I have far more respect for the mafia than I do for Uncle Bernie. Not even close. When the mob first approached me in the 1970s, I was mayor of Fort Lee, N.J., a town of around 35,000 people just on the Jersey side of the George Washington Bridge. A man right out of Central Casting carrying a revolver under his jacket and a huge pinky ring adorning his equally huge finger came to my apartment. Nothing subtle about Joey DiGiacomo, the alias he came up with for our first tête-à-tête.

Joey had a straightforward proposition. In exchange for some favors—a euphemism for bribes—he wanted me to rezone some valuable property adjacent to the GW Bridge. First he offered me two blondes who could “make your hair stand on end,” and then he upped the ante by offering me $500,000 in small bills. Half a million dollars was a lot of money in 1974, regardless of the denominations, and it still is. But I never thought about taking it, reported the bribe to the FBI, wore a wire, and testified at trial, and six people were convicted. Joey spent a year in the slammer.

Unlike Joey, Bernard L. Madoff was neither direct nor straightforward. I never met him. He worked through intermediaries. He played hard to get. You needed pull just for him to take your money. He gave to charities, hobnobbed with the rich and famous, became a pillar of the community. He even had the SEC eating out of his hand.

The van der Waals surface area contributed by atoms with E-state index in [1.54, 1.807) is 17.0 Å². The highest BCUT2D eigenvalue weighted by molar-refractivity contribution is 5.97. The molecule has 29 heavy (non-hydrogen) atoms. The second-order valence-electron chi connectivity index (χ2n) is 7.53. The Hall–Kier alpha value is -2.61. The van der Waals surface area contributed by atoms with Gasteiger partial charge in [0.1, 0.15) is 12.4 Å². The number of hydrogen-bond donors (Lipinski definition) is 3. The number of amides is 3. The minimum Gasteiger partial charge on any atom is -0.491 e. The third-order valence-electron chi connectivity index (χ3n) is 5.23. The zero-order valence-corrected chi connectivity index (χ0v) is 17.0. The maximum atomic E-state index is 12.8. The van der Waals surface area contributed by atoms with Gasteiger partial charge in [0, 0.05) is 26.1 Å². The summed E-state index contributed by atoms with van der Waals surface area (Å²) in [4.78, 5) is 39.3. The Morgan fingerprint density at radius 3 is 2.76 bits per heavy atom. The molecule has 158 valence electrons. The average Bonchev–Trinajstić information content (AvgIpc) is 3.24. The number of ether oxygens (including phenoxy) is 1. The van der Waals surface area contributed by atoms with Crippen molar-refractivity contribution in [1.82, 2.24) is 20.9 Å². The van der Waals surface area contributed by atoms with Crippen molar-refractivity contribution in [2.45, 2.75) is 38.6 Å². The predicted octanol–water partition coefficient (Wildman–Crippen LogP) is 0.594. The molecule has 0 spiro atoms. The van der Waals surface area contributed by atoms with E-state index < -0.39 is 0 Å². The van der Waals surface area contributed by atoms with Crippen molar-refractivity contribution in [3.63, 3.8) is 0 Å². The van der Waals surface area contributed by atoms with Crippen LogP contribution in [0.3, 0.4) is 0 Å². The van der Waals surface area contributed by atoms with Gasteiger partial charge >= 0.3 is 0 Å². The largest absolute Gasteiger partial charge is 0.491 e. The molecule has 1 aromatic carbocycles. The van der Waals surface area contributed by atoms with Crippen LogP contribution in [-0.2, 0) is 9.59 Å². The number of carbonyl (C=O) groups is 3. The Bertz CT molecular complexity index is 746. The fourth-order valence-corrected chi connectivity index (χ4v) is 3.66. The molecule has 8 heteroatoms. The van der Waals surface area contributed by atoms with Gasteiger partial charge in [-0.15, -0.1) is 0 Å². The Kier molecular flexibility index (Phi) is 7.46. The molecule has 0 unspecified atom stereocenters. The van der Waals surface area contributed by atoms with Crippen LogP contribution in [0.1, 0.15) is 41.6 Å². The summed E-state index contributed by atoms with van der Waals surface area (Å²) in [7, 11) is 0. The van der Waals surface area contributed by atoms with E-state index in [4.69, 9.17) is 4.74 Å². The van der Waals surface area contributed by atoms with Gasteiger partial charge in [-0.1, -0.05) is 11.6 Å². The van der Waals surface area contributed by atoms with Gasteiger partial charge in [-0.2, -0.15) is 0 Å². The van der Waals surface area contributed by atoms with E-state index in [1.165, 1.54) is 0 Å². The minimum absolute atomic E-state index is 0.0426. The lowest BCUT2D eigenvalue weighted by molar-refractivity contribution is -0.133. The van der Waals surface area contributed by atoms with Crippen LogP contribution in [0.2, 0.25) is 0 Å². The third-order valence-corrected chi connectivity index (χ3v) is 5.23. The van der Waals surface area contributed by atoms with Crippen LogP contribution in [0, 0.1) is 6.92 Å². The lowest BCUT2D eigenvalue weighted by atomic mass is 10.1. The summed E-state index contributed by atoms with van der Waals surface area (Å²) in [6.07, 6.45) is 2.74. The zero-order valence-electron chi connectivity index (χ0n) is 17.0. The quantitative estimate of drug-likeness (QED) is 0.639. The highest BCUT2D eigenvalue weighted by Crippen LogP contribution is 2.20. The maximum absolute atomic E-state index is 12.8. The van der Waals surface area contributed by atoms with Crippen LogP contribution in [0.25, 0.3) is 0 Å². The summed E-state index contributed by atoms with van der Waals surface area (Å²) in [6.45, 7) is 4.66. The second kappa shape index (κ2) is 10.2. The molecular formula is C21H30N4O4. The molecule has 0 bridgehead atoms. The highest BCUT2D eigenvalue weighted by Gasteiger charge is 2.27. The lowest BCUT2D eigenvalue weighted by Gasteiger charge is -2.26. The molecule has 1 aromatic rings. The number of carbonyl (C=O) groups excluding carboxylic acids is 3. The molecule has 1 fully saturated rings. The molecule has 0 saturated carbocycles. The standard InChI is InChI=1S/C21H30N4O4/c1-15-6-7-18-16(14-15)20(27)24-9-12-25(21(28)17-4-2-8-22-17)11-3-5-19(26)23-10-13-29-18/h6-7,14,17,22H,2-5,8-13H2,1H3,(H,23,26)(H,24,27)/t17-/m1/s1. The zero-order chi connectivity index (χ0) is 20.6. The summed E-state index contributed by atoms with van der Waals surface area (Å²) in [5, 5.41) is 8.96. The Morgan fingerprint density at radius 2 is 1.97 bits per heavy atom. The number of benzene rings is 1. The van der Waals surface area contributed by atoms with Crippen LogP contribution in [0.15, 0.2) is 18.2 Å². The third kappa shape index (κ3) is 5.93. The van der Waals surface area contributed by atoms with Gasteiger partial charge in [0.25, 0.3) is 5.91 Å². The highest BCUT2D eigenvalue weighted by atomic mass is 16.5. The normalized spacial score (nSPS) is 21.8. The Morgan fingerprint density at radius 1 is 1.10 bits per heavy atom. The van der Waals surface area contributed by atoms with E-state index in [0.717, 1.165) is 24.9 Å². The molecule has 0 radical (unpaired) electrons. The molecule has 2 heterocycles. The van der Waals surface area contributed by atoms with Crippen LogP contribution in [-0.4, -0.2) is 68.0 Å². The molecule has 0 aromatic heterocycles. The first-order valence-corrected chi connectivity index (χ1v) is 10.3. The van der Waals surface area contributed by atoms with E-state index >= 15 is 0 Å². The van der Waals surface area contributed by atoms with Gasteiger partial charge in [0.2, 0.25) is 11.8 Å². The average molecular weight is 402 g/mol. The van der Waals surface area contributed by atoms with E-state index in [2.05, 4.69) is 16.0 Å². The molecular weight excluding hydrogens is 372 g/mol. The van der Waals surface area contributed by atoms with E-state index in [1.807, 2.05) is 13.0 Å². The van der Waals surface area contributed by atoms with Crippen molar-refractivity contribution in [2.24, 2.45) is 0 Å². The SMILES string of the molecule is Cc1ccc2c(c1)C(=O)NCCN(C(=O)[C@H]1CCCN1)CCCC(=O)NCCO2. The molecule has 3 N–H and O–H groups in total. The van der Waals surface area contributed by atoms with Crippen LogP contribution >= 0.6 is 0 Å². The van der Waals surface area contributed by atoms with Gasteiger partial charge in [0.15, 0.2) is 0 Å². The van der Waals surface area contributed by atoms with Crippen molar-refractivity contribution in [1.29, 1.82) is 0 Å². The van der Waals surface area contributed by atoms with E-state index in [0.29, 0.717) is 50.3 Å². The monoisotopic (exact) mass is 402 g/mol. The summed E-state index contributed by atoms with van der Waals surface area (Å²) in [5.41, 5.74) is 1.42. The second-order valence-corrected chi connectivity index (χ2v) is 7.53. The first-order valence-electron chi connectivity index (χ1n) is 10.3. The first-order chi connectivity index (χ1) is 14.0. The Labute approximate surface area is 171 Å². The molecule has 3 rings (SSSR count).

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His business proposition had no quid pro quo like the mob’s. You gave Madoff your money and Uncle Bernie bought himself jets, yachts, and homes around the world. Not bad if you can get away with it, and he got away with it for decades.

I’ll take the mob any day over Madoff. Mobsters are thugs, but they have their code of honor. If you live up to your part of the bargain, they will keep their part. They do not pretend to be who they are not. Madoff is a wolf in sheep’s clothing. Nothing you see is what you get. The monthly computer runs of securities he sent his investors are as phony as his soul. If Joey got a year in the pokey, then I hope Bernard L. Madoff lives as long as Methuselah and spends all 969 years behind bars.

This all could have been avoided had I listened to my wife. A few months before all hell broke loose, she suggested we sell some of our holdings with Madoff. She felt we had too many of our assets in something we didn’t understand. I thought she was crazy. “Why should we take money out of our only investment not going down?” I asked her.

In retrospect, Joan, the daughter of an FBI agent, had more common sense than I did. I should not have been swayed by the recommendation of wealthy people. The rich make mistakes all the time. I should not have invested in something I didn’t understand, and I certainly shouldn’t have invested so much of my money in any one thing. The moral of the story is what every husband already knows, what Ralph Kramden of The Honeymooners learned every episode—LISTEN TO YOUR WIFE!

Burt Ross, former mayor of Fort Lee, New Jersey and former Administrator of the New Jersey Energy Office, is a lawyer and real estate investor who lives with his wife in New Jersey. A book The Bribe was written about his exploits with the mafia.